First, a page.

Today, Texas Republicans go to the polls to decide whether Lt. Gov. David Dewhurst, tenther Ted Cruz, or one of a handful of dark horse candidates will emerge as their nominee for the U.S. Senate seat being vacated by retiring Sen. Kay Bailey Hutchison. Dewhurst, who needs to earn at least 50 percent of the vote today to prevent a runoff, decided to close his primary campaign with an ad suggesting that his Cuban-American primary opponent supports “amnesty” for “illegal immigrants”. The ad cites Cruz’s board membership on two conservative Hispanic groups as evidence for this claim.
Cruz responded to Dewhurst’s ad by immediately accusing his opponent of racism — claiming that it’s real purpose is to communicate to Texas Republicans that “anyone with a ‘Z’ in their name is unelectable.” Cruz, however, would have much more credibility as a crusader against anti-Hispanic bigotry if he had not launched his own television campaign with a racially charged ad touting his efforts to ensure that Texas could execute an “illegal alien”:
When the UN and World Court overruled a Texas jury’s verdict to execute an illegal alien for raping and murdering two teenage girls, Ted Cruz fought all the way to the Supreme Court, and he delivered. . . . Politicians cut deals, principled conservatives deliver.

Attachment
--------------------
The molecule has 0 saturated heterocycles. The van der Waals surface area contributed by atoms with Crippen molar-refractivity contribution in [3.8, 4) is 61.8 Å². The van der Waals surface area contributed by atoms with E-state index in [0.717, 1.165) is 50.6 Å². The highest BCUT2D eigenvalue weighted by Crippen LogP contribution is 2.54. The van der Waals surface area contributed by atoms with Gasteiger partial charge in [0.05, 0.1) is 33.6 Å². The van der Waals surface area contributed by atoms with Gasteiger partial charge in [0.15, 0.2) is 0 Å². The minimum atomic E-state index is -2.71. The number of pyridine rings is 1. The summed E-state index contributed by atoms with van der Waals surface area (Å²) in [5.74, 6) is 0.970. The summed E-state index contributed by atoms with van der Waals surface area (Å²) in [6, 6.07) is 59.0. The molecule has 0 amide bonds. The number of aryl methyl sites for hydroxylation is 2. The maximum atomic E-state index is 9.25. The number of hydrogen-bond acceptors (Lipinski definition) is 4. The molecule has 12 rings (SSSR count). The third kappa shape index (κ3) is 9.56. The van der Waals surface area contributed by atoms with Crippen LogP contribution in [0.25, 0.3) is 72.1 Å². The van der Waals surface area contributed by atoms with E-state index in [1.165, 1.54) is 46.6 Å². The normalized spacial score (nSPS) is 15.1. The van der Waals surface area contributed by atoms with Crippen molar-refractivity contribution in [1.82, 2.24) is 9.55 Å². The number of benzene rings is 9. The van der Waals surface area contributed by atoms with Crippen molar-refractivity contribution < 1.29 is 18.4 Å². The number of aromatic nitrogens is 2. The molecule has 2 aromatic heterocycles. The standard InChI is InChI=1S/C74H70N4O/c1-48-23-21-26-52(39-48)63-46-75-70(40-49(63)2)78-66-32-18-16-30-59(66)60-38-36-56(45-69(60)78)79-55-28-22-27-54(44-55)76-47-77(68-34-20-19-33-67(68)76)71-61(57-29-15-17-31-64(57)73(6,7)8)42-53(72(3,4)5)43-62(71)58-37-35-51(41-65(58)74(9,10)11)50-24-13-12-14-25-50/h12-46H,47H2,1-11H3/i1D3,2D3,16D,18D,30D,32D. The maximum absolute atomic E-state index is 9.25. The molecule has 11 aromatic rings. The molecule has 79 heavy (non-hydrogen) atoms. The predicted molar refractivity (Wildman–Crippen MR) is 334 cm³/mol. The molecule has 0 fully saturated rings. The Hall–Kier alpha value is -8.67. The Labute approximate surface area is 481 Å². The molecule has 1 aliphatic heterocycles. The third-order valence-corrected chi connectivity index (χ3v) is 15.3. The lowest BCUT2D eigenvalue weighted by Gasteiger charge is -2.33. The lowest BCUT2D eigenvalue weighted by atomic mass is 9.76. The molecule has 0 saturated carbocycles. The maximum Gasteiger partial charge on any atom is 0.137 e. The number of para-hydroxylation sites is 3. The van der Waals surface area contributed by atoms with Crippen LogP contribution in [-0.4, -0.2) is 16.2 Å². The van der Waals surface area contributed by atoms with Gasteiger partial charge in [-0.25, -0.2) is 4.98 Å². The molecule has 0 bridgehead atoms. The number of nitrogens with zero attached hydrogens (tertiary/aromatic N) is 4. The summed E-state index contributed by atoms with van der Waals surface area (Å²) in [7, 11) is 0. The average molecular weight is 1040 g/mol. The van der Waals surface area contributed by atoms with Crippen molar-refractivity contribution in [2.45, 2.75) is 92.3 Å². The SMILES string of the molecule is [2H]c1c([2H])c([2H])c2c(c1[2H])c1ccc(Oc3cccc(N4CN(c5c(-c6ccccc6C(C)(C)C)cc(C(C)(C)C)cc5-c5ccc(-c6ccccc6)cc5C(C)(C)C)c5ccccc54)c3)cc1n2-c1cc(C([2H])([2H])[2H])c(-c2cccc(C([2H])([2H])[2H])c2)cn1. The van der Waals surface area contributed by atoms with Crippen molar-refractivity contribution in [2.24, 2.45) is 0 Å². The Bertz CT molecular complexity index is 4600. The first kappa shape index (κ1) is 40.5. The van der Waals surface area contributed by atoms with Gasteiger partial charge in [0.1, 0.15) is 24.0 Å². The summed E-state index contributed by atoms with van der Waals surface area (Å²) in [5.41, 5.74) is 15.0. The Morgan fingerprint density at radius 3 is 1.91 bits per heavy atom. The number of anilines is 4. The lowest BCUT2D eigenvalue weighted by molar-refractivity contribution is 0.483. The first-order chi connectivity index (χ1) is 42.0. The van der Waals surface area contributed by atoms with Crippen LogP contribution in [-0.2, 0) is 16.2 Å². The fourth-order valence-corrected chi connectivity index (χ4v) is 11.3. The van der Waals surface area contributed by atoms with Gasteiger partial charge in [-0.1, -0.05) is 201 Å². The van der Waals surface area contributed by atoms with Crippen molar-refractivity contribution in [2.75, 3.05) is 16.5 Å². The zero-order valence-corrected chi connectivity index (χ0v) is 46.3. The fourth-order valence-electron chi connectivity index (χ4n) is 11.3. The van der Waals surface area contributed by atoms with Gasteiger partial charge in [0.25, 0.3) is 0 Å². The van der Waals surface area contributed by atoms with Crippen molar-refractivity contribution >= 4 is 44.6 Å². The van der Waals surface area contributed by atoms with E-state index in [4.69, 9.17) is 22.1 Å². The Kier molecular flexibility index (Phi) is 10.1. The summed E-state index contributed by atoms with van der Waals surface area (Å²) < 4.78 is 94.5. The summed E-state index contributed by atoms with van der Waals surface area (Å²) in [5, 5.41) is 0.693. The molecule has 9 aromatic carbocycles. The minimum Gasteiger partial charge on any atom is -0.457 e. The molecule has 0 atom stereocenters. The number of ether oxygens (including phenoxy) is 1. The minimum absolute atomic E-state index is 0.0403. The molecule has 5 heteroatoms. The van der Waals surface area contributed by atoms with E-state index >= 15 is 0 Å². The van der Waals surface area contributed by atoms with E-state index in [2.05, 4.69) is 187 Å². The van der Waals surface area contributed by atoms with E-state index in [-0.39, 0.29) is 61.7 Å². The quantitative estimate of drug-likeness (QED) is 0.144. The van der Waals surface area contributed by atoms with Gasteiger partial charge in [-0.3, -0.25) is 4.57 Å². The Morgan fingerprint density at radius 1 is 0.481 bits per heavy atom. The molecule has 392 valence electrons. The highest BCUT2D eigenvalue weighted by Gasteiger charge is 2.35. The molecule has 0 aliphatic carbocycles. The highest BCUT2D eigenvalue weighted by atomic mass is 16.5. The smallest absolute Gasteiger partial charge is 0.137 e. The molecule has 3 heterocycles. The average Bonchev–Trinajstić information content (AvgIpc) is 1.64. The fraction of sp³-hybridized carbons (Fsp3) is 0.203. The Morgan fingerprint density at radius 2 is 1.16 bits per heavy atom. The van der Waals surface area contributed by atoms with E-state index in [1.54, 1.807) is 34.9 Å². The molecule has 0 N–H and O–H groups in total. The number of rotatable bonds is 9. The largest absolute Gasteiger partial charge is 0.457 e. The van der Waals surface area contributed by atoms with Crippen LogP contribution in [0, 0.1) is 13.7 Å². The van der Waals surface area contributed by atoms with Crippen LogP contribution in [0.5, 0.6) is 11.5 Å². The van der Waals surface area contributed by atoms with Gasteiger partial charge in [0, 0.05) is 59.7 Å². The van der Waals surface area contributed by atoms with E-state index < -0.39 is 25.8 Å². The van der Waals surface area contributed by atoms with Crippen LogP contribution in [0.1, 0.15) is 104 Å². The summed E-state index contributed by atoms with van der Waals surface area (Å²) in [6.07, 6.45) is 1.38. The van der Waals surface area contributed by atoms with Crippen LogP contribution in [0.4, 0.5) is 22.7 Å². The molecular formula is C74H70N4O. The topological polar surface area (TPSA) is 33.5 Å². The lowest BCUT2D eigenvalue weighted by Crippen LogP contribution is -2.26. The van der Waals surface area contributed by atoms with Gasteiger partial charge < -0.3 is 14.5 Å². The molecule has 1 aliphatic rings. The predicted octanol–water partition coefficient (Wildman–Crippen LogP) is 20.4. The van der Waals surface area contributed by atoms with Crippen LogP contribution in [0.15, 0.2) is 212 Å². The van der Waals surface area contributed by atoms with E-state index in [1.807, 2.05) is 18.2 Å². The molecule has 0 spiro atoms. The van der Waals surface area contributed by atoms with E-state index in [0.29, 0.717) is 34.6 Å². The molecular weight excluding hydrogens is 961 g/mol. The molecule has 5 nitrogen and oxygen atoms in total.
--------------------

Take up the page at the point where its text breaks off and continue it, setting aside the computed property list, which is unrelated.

As ThinkProgress previously explained, the case Cruz flags here had nothing whatsoever to do with whether Texas is allowed to kill Mexican nationals who commit capital offenses. Rather, the case presented the very narrow question of whether Texas must comply with America’s then-existing treaty obligation to inform foreign nationals who are arrested in the United States of their right “to request assistance from the consul of his own state.” What Cruz won in the Supreme Court is Texas’ right to ignore an international legal obligation that even North Korea has honored.
Nevertheless, Cruz chose to open his campaign with an ad suggesting that he was all that stood between poor, vulnerable Texas Republican families and a marauding Mexican “illegal alien.” He hardly has the moral high ground to protest against someone else’s attempts to inject race into this campaign.